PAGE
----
Flutter vs React Native
Both Flutter and React Native framework is used to build cross-platform mobile apps.
Now in 2022, the big question is which one is best?
we don’t recommend being selective in choosing the right technology framework — be it native, React Native or Flutter, this article will put some limelight to use a more defined approach instead.
What is Flutter? It is an interface-building tool that uses the Dart programming language. In other words, it’s a Google UI framework.
Flutter targets desktop, mobile, and web platforms from a single codebase and features its own Dart native compiler to create hardware-optimized apps for the ARM architecture.
What is React Native? It is a Facebook-led native UI development framework, based on React.JS. It’s open-source and was at the peak of its popularity in 2018, React Native GitHub repository was the top second judging by the number of community contributions.
Which is More Powerful and Efficient?
Our colleagues from The Startup community on Medium shared a decent performance study of native and cross-platform approaches in mobile app development. They ran multiple tests on real Android and iOS smartphones and compared the execution time for Pi-digits calculations implemented with Flutter, React Native, and Native programming languages (Swift/Obj-C for Apple, Java/Kotlin for Android). Check out the unexpected results in the table below.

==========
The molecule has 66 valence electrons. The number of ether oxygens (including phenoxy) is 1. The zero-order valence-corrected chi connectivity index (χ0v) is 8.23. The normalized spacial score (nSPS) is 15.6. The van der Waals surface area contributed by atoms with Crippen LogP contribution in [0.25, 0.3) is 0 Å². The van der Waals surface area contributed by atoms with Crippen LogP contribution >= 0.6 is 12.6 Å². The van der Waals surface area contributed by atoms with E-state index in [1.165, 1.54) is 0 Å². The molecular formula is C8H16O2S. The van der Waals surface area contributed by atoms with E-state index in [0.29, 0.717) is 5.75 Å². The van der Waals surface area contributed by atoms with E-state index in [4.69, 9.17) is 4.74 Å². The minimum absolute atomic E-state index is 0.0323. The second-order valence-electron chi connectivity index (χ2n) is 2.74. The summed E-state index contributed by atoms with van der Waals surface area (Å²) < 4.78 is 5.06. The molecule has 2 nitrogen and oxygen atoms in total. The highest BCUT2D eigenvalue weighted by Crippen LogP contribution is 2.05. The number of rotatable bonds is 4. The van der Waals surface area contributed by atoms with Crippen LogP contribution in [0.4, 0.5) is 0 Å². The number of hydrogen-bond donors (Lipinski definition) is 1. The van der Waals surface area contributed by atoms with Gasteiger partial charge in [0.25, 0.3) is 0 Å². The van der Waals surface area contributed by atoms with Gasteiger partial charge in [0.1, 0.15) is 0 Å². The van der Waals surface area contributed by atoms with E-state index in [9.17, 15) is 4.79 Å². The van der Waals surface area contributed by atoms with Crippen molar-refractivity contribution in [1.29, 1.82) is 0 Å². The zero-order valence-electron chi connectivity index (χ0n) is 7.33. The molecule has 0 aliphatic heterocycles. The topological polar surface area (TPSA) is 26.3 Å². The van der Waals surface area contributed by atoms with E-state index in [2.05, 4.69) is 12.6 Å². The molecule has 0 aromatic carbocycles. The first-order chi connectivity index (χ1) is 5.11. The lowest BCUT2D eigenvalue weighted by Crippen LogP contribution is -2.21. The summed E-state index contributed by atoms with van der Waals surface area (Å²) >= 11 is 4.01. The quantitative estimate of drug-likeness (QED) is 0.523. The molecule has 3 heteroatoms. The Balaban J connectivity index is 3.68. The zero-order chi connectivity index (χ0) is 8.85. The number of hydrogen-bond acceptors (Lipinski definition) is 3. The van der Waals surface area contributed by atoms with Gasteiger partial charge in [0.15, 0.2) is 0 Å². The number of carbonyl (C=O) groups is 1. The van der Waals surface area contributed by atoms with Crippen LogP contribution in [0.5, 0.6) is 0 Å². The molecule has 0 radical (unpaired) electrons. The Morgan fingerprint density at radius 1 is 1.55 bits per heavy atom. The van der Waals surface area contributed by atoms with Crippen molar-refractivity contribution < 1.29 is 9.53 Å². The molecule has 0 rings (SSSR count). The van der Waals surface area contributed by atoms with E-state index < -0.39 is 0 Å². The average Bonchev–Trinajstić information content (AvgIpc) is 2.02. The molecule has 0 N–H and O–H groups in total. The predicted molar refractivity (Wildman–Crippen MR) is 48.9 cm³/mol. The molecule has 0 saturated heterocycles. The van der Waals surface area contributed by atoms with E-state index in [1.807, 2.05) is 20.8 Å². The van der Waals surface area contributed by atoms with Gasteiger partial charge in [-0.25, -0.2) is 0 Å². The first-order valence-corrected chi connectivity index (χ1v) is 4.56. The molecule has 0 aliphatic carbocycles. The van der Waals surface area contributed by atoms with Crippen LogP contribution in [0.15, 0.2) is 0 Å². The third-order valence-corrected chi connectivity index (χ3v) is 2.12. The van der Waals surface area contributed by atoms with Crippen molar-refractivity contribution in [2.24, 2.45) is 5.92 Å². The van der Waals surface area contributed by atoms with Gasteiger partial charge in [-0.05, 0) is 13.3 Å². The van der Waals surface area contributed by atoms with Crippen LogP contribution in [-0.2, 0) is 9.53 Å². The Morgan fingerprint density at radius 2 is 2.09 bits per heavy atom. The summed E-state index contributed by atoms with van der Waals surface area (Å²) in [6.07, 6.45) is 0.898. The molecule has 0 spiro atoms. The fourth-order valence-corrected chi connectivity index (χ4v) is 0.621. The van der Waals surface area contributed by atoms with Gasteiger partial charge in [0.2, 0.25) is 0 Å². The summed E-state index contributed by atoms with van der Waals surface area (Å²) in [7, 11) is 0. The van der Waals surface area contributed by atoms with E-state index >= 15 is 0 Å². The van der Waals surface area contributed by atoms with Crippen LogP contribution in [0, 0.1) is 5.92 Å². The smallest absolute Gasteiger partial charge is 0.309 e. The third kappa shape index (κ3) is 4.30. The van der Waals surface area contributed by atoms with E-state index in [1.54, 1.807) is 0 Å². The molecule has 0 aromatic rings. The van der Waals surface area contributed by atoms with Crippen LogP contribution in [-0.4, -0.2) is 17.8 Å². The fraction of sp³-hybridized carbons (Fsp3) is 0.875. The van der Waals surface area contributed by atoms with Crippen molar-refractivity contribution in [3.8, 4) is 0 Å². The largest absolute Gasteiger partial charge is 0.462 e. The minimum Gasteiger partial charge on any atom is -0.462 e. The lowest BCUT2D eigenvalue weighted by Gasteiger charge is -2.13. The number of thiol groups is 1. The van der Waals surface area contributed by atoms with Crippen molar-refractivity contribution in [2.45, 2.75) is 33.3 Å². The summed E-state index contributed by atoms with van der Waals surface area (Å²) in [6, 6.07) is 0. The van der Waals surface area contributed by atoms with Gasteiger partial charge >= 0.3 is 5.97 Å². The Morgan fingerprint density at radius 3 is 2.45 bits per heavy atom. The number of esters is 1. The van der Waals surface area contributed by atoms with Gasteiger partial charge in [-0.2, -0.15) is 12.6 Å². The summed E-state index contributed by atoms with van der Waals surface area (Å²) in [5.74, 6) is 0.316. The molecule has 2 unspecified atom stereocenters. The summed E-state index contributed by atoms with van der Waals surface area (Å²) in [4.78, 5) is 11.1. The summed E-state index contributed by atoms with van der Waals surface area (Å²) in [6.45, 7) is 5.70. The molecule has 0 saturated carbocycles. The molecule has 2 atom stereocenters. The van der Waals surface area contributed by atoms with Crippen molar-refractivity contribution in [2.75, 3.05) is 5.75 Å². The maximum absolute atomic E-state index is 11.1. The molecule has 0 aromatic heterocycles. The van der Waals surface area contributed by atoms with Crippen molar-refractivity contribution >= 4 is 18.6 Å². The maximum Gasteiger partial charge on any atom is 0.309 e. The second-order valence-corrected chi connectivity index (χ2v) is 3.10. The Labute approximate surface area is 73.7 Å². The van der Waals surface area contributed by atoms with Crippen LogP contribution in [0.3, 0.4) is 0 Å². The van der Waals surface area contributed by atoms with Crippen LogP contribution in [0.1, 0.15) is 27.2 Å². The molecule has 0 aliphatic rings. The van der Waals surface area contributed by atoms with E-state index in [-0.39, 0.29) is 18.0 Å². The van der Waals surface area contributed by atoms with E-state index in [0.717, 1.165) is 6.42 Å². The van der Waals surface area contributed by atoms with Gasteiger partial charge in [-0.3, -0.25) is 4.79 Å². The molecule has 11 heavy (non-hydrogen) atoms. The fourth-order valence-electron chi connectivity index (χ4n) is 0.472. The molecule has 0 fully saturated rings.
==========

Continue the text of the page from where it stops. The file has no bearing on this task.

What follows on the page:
No doubt, the highest performance in any programming task is the distinctive advantage of native mobile development. However, with cross-platform frameworks, everything isn’t very straightforward. Flutter demonstrated just 9-22% lower performance in memory-intensive tests in comparison to Native. Although in compute-intensive tasks it is 2-6 times slower than Native. React Native showed the worst performance in all the tests. It’s 2-15 times slower than Flutter and 5-21 times slower than Native. Editorial notice: benchmark tests depict only very narrow characteristics of the technology performance. In the completed real-world apps the difference in performance is aligned and isn’t correlating with the deviations in benchmarks. Although, the general trend remains the same: which technology is better in tests usually performs better on live too. To explain this contradictory output, let’s take a look at the architecture and operational principles of both frameworks.